People like to give me stuff on the road. It’s awesome. Not even just Star Wars stuff. Kids will learn what we like. Like Brent’s really into The Creature From the Black Lagoon, tattoos and old sci-fi movies. We did a meet-and-greet today at a record store, and a guy brought me an old Return of the Jedi-era t-shirt, like a child’s t-shirt. Another lady brought me some Lego Star Wars stuff.

Now it’s become a serious deal, because now I don’t have the room anymore for all the stuff—but I just can’t stop collecting. When someone wants to give me some Star Wars stuff, or if I walk down the street into some shop and see something I don’t have, I’ve got to have it—and that’s my vice I guess in life. I don’t gamble and I’m not a heavy drug user, so I collect Star Wars crap.

Scott Wood: I was reading today another interview where you were talking about your other vice, alcohol. What kind of advice will you give your kids about that? I bet it will be quite a different talk than the one I got from my dad.

Bill Kelliher: Well, you know, as people have always told me, “everything in moderation,” of course. I dunno. That’s a decision they’re gonna have to make. Cuz it’s different from marijuana—since that’s an illegal drug. Well, back home, it’s kind of frowned upon still—hopefully that will change.


I’m sure I will sit my kids down and tell them the dangers of drinking and drinking and driving and the effects that it has on relationships and everyday life. It effects a lot. I haven’t drank in like four months after I had pancreatitis from drinking too much—over the years and years and years. I’ll tell them about that. There’s dangers that way too. It’s bad for your body.

Ultimately, no one can tell you not to drink. You need to make that decision for yourself and do it. It’s a serious addiction. You’ve gotta warn your little ones about it. But you don’t really listen to your parents. When you become that certain age, like 13, 14, 15, 16, 17 year olds—that’s when you break out of your shell and you know it all—at least I thought I did. Mom would be like [he makes a nagging voice], “Are you smoking marijuana?” I used to smoke a lot of pot when I was a kid. I don’t really anymore.

Scott Wood: Imagine your household is a little more liberal than say a fireman or teacher’s house might be?

Bill Kelliher: Well, my wife has a pretty serious job at the Center For Disease Control—she works for the government. She has a pretty steady job and I don’t drink around the kids. I mean I know the environment that I’m in everyday is like a party every night. There’s wild rock and roll and there’s illegal things and substances going on and heavy drinking and whatever. But my kids don’t exactly see that side of it. I mean they’ve come out to see us play before, but it’s something I’d definitely like to keep them out of until they’re old enough to make their own decisions, obviously. You can’t deny that it’s there and those things happen.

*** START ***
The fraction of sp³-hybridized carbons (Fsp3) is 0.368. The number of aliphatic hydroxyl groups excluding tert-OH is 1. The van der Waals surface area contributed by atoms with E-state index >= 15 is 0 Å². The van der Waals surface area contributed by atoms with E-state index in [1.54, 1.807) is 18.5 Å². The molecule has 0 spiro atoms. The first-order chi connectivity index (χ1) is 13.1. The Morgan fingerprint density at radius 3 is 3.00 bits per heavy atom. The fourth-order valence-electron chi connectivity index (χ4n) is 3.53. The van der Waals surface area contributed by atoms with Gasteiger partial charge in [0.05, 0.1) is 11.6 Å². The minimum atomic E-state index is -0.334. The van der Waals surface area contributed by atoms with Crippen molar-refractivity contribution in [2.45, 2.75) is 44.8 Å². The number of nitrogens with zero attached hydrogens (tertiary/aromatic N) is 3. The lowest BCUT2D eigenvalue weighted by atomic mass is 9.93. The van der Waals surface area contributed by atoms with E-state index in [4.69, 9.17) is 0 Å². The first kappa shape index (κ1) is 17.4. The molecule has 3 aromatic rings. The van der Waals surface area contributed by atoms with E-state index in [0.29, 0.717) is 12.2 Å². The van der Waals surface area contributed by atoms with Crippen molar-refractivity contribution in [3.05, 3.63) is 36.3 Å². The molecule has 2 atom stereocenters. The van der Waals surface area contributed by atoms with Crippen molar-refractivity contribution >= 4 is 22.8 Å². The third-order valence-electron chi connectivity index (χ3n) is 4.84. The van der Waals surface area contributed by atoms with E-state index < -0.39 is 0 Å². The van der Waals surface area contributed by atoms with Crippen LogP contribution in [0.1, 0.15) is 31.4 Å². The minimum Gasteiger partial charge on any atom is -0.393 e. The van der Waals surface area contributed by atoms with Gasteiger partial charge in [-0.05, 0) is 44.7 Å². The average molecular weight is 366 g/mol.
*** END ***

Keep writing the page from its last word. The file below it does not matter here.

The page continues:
I think my father tried to just ignore it and pretend. My mom seems to think he had a bad drinking problem, but he wasn’t the kind of guy I would see drunk all the time, just kind of throwing shit around in fits of anger. He was a very proper suit and tie kind of guy who owns a business. We grew up pretty modestly. But it doesn’t matter if you are a fireman or policeman, you can have a drinking problem.

Scott Wood: Ok, woah! This is kind of going in a very serious direction! I read a quote from Troy where he said that “the music, the band, etc. is like a fire burning in your gut and we’re gonna keep doing it until it’s extinguished.” When you walked in here you were annoyed over some merch issue. What keeps the fire burning when the silly things are getting you down?

Bill Kelliher: It’s a lot of things. It’s all of our passion to play, get up on a stage and make people happy. Me personally, I do some speaking. The fans really fan the flames. [He breaks out in laughter.] Sorry about that pun there. They keep the shit burning, you know? When you see these kids and they’re so impacted by the music. I try to keep up with our myspace and these kids who are like, “My father passed away last year and I’ve been really suicidal or just depressed”—or whatever. I mean, it’s not just one or two, it’s like 10s and 20s, every couple of days and these kids are like, “Your record really changed my life. Please never break up. Please keep putting out music.” It’s little things like that.

When you see these kids and they're so impacted by the music. I try to keep up with our myspace and these kids who are like, "My father passed away last year and I've been really suicidal or just depressed" - or whatever. I mean, it's not just one or two, it's like 10s and 20s, every couple of days and these kids are like, "Your record really changed my life. Please never break up. Please keep putting out music.